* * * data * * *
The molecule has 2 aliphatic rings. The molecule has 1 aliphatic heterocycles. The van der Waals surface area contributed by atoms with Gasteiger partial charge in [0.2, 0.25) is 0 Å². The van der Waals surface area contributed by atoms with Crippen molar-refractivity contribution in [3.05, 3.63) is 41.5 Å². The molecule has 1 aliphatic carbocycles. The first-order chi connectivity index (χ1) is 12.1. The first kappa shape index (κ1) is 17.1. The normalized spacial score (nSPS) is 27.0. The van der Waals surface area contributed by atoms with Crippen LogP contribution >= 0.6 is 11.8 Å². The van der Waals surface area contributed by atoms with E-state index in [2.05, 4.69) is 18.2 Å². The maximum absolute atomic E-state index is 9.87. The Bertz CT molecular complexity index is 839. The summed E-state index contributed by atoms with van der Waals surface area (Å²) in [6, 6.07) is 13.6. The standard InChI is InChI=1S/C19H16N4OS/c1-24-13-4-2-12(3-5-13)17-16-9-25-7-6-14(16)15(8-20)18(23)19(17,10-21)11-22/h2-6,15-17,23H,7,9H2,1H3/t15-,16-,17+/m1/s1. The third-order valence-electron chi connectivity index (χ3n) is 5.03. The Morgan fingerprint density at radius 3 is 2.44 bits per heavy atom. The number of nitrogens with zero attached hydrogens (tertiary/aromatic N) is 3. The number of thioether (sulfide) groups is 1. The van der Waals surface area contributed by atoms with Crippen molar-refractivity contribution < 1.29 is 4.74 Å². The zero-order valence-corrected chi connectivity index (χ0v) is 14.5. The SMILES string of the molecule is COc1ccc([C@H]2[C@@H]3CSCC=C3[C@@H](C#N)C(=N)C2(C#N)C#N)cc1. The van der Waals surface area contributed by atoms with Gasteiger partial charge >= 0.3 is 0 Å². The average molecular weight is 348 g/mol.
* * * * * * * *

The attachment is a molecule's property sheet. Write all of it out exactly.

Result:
The molecule has 2 aliphatic rings. The molecule has 1 aliphatic heterocycles. The van der Waals surface area contributed by atoms with Gasteiger partial charge in [0.2, 0.25) is 0 Å². The van der Waals surface area contributed by atoms with Crippen molar-refractivity contribution in [3.05, 3.63) is 41.5 Å². The molecule has 1 aliphatic carbocycles. The first-order chi connectivity index (χ1) is 12.1. The first kappa shape index (κ1) is 17.1. The normalized spacial score (nSPS) is 27.0. The van der Waals surface area contributed by atoms with Crippen LogP contribution >= 0.6 is 11.8 Å². The van der Waals surface area contributed by atoms with E-state index in [2.05, 4.69) is 18.2 Å². The maximum absolute atomic E-state index is 9.87. The Bertz CT molecular complexity index is 839. The summed E-state index contributed by atoms with van der Waals surface area (Å²) in [6, 6.07) is 13.6. The standard InChI is InChI=1S/C19H16N4OS/c1-24-13-4-2-12(3-5-13)17-16-9-25-7-6-14(16)15(8-20)18(23)19(17,10-21)11-22/h2-6,15-17,23H,7,9H2,1H3/t15-,16-,17+/m1/s1. The third-order valence-electron chi connectivity index (χ3n) is 5.03. The Morgan fingerprint density at radius 3 is 2.44 bits per heavy atom. The number of nitrogens with zero attached hydrogens (tertiary/aromatic N) is 3. The number of thioether (sulfide) groups is 1. The van der Waals surface area contributed by atoms with Crippen molar-refractivity contribution < 1.29 is 4.74 Å². The zero-order valence-corrected chi connectivity index (χ0v) is 14.5. The SMILES string of the molecule is COc1ccc([C@H]2[C@@H]3CSCC=C3[C@@H](C#N)C(=N)C2(C#N)C#N)cc1. The van der Waals surface area contributed by atoms with Gasteiger partial charge >= 0.3 is 0 Å². The average molecular weight is 348 g/mol.